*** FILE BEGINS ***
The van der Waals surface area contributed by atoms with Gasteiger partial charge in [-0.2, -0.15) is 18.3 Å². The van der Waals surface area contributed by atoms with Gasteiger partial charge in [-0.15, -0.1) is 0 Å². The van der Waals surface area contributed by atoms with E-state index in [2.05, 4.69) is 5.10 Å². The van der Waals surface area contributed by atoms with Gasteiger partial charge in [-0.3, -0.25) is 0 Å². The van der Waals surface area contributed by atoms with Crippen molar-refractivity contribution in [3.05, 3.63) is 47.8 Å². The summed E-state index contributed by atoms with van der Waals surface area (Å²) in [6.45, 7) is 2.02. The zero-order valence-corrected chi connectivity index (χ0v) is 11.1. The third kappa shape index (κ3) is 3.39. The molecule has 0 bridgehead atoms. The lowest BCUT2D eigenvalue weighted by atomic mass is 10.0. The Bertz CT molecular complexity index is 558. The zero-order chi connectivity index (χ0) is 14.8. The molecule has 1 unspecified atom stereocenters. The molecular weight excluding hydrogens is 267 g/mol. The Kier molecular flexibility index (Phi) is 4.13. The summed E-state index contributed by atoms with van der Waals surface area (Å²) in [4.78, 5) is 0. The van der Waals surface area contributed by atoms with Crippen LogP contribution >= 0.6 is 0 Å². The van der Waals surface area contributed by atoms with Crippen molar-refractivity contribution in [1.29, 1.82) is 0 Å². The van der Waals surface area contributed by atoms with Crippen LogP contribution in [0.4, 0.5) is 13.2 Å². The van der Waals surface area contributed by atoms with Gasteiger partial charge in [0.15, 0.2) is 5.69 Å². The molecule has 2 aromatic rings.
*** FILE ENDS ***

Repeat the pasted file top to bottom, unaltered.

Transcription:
The van der Waals surface area contributed by atoms with Gasteiger partial charge in [-0.2, -0.15) is 18.3 Å². The van der Waals surface area contributed by atoms with Gasteiger partial charge in [-0.15, -0.1) is 0 Å². The van der Waals surface area contributed by atoms with E-state index in [2.05, 4.69) is 5.10 Å². The van der Waals surface area contributed by atoms with Gasteiger partial charge in [-0.3, -0.25) is 0 Å². The van der Waals surface area contributed by atoms with Crippen molar-refractivity contribution in [3.05, 3.63) is 47.8 Å². The summed E-state index contributed by atoms with van der Waals surface area (Å²) in [6.45, 7) is 2.02. The zero-order valence-corrected chi connectivity index (χ0v) is 11.1. The third kappa shape index (κ3) is 3.39. The molecule has 0 bridgehead atoms. The lowest BCUT2D eigenvalue weighted by atomic mass is 10.0. The Bertz CT molecular complexity index is 558. The zero-order chi connectivity index (χ0) is 14.8. The molecule has 1 unspecified atom stereocenters. The molecular weight excluding hydrogens is 267 g/mol. The Kier molecular flexibility index (Phi) is 4.13. The summed E-state index contributed by atoms with van der Waals surface area (Å²) in [4.78, 5) is 0. The van der Waals surface area contributed by atoms with Crippen LogP contribution >= 0.6 is 0 Å². The van der Waals surface area contributed by atoms with Crippen molar-refractivity contribution in [1.29, 1.82) is 0 Å². The van der Waals surface area contributed by atoms with Crippen LogP contribution in [0.4, 0.5) is 13.2 Å². The van der Waals surface area contributed by atoms with Gasteiger partial charge in [0.15, 0.2) is 5.69 Å². The molecule has 2 aromatic rings.